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The Hard Facts

The UK government undertook a major 6 year study between 1998 and 2006 providing an up-to-date picture of how ‘cohorts’ of learner drivers in Great Britain undertake driver training and testing, and of their subsequent experiences as new drivers. This period spanned the introduction of the HP live test in 2002 and reviews the results achieved during this period. It builds upon and further develops the evidence base from the smaller Cohort I study in 1988–89.  The aims of the study were:

  •  to investigate how people learn to drive, including the number of hours of tuition and practice, and to compare this to outcomes from the theory and practical driving tests;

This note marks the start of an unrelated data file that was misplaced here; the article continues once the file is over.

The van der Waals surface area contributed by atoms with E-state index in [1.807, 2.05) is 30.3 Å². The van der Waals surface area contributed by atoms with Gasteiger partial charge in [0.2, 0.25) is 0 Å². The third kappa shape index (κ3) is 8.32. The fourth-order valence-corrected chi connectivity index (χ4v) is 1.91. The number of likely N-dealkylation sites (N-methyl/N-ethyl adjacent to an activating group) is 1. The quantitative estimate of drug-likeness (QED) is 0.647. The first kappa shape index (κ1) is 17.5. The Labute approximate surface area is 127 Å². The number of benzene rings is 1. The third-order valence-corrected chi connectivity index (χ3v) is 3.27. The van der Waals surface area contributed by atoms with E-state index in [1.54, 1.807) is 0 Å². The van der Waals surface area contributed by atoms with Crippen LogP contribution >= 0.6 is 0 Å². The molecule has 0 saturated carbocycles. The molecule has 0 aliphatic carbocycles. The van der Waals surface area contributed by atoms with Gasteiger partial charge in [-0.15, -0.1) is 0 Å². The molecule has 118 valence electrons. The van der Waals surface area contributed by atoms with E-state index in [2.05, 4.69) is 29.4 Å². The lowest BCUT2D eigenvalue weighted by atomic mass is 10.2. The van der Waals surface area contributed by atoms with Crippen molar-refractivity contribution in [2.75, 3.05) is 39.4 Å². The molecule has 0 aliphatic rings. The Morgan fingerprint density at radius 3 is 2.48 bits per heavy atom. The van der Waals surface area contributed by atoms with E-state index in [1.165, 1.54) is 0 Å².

• to assess the impact of changes to the testing regime, specifically the hazard perception test which was introduced during the period of study;
  • to explore new drivers’ experiences and attitudes to driving; and
  • to identify their level of accident involvement over time.

Research has shown that Hazard Perception testing and training could account for a 11% reduction in collisions

"Cohort II also provides the first persuasive evidence of a safety benefit associated with the introduction of hazard perception testing in the driver testing regime. The results suggest that the better people are at identifying hazards in the test, the better they are at avoiding accidents in future"

Here is the link to the full report Click here 

Here is the Link to an award for the Hazard Perception test in the UK for Road Safety which provides further factual evidence. Click here